Malayalam News

Hema Committee Report Not Bound To Be Made Public: Kerala Women’s Commission

Kerala Women’s Commission Chairperson Sathidevi indicated on Sunday that the Hema committee report is not bound to be brought up before the state assembly for debate.


Her statement followed a meeting with members of the Women in Cinema Collective (WCC), including actors Parvathy Thiruvothu, Padmapriya, filmmakers Anjali Menon, Didi Damodaran, and playback singer Sayanora, at the government guest house in Kozhikode on Sunday.

Addressing the media after the meeting, the women’s commission chairperson said, “I learnt from the then Minister for Cultural Affairs that the [Hema] committee had not been set up under the Commission of Inquiry Act. So, the government is not bound to place it in the Assembly.” 

Headed by retired judge Hema, the committee was formed on July 1, 2017 by Kerala’s Department of Cultural Affairs in the aftermath of the Malayalam female actor abduction and sexual assault incident. Its aim was to study gender disparity, sexual harassment, and other such issues faced by women in the Malayalam film industry. Many women submitted testimonies before the commission, describing their traumatic experiences. A report was subsequently submitted to the government on December 31, 2019 and the WCC has been fighting to get this report made public since.

Justice Hema recently told The News Minute that the report has to remain confidential citing the need to “protect the interest of all concerned.” She added that this was not an attempt to protect the perpetrators and further said that the women who spoke to the committee were free to share their experiences of harassment in public, if they wanted to do so.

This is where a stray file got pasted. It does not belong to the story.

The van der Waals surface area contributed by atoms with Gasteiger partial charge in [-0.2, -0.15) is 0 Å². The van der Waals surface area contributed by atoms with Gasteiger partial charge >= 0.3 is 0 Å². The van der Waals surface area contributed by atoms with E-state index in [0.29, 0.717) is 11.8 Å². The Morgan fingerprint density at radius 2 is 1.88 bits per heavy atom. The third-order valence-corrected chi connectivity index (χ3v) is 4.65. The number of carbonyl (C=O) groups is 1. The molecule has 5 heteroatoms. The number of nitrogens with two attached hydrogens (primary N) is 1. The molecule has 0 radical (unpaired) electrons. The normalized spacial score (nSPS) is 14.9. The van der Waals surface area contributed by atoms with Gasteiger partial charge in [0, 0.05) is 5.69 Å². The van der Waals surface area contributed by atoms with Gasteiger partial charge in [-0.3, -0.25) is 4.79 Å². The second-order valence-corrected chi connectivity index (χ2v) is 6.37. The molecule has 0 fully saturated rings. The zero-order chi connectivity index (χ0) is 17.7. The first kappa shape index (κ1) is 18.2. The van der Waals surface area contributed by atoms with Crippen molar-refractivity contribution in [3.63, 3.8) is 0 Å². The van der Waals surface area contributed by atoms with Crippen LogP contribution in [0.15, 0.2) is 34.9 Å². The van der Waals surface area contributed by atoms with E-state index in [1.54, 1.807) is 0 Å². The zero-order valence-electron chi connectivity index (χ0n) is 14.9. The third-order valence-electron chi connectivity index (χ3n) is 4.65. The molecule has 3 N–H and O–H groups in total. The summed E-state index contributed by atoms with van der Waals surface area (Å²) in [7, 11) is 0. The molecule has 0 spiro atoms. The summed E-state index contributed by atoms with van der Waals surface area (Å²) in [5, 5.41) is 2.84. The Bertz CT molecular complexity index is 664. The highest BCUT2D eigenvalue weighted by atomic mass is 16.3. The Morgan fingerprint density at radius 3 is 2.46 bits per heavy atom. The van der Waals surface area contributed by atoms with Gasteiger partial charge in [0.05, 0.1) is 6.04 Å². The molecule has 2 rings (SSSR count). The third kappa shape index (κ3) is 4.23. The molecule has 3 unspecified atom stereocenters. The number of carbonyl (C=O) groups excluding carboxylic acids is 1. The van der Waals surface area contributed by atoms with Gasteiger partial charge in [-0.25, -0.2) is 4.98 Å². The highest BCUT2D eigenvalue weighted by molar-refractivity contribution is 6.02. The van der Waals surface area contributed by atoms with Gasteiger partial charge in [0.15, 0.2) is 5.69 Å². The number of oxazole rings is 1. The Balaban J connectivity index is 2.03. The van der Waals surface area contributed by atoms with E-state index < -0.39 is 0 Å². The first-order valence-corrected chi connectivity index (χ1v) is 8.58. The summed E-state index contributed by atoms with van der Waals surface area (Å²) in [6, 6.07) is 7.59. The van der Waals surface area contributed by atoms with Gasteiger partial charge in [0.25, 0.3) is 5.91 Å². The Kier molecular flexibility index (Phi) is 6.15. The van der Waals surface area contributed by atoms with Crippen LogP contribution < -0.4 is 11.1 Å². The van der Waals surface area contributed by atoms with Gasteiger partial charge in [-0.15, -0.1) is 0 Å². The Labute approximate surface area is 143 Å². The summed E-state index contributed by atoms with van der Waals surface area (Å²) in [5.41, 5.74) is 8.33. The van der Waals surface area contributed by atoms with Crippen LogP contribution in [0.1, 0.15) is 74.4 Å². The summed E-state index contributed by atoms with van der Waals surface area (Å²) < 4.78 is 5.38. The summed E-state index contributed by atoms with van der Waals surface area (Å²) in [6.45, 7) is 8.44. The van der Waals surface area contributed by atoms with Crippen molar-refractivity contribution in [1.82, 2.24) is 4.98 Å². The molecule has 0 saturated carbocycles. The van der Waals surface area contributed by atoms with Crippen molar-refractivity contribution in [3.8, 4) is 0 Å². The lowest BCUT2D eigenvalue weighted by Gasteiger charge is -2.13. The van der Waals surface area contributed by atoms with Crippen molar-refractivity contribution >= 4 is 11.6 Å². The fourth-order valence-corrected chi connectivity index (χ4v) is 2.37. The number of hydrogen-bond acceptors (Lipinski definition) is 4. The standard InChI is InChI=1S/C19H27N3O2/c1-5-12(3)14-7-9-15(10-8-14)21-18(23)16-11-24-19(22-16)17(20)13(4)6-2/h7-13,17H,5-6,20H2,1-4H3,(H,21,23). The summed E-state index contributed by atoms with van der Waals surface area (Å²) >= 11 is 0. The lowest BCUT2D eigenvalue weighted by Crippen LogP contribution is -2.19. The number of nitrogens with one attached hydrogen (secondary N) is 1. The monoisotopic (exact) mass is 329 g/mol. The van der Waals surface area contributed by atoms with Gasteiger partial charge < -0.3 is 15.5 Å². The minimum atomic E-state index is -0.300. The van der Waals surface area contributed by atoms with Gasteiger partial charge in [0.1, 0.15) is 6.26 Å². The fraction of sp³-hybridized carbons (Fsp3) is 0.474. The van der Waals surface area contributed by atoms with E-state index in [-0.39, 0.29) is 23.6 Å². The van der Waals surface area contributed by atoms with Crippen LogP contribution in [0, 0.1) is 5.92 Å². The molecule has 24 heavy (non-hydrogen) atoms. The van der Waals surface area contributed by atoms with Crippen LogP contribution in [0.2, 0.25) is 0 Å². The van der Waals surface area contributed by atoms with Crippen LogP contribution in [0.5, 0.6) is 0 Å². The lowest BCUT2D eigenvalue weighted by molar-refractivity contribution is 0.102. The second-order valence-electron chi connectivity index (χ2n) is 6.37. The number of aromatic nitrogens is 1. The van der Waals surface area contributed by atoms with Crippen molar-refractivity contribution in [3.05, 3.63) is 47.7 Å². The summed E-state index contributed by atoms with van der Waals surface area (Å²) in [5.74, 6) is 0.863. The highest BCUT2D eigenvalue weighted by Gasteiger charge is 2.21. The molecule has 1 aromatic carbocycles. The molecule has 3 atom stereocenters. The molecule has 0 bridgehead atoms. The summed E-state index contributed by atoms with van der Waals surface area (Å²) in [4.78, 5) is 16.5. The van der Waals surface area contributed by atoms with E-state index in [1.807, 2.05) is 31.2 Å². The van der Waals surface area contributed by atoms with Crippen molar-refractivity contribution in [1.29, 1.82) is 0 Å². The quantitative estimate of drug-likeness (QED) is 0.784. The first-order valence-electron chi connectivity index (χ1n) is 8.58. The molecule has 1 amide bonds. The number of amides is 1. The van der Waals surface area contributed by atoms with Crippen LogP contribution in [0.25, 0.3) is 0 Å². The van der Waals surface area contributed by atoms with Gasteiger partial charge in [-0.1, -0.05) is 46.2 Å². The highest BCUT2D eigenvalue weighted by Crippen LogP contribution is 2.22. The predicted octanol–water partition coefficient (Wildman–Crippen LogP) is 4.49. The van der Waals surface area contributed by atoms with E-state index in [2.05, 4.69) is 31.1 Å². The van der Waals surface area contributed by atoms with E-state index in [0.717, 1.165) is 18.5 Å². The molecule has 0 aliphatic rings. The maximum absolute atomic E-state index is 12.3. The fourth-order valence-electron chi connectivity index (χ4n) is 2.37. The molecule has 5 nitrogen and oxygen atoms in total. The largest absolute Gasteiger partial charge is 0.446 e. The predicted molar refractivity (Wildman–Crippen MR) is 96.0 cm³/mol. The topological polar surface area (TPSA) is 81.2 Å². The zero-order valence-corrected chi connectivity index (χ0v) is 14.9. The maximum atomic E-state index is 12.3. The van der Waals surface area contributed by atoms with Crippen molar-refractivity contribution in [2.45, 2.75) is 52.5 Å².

Sathidevi, meanwhile, brought up a different angle: that the committee and the government are not obligated to make the report public.

She said, however, that the government was expected to take follow-up measures based on the recommendations of the committee and stressed the need for legislation to monitor and regulate the functioning of the film industry. “Even years after the passage of the Equal Remuneration Act, disparity in wages is a reality in the industry. The commission is of the view that a production house should be given registration for filmmaking only after it sets up an ICC (Internal Complaints Committee, which is mandated by the Supreme Court). We will place these issues before the government,” she said. 

The Kerala government recently constituted a three-member committee to implement the recommendations of the Hema report. The panel consists of Chalachitra Academy Secretary Ajoy Chandran, a Deputy Secretary of the Department of Culture, and an Under Secretary of the Department of Law.


Meanwhile, members of the WCC addressed the media after the meeting with Sathidevi and expressed their disappointment on being told the contents of the Hema committee report would not be made public. Filmmaker Didi Damodaran noted that they still hoped this would happen and added that they would even go so far as to knock on the doors of concerned officials to ensure it.

Speaking about the ongoing female actor assault case, filmmaker Anjali Menon reiterated that survivors should get justice, with necessary steps taken to provide a fair trial. “In this industry, there are many unfair practices and this case is an example. We are working to ensure that this kind of incident does not happen again. We need systemic change and that’s our focus. We are hopeful that there will be change,” she said.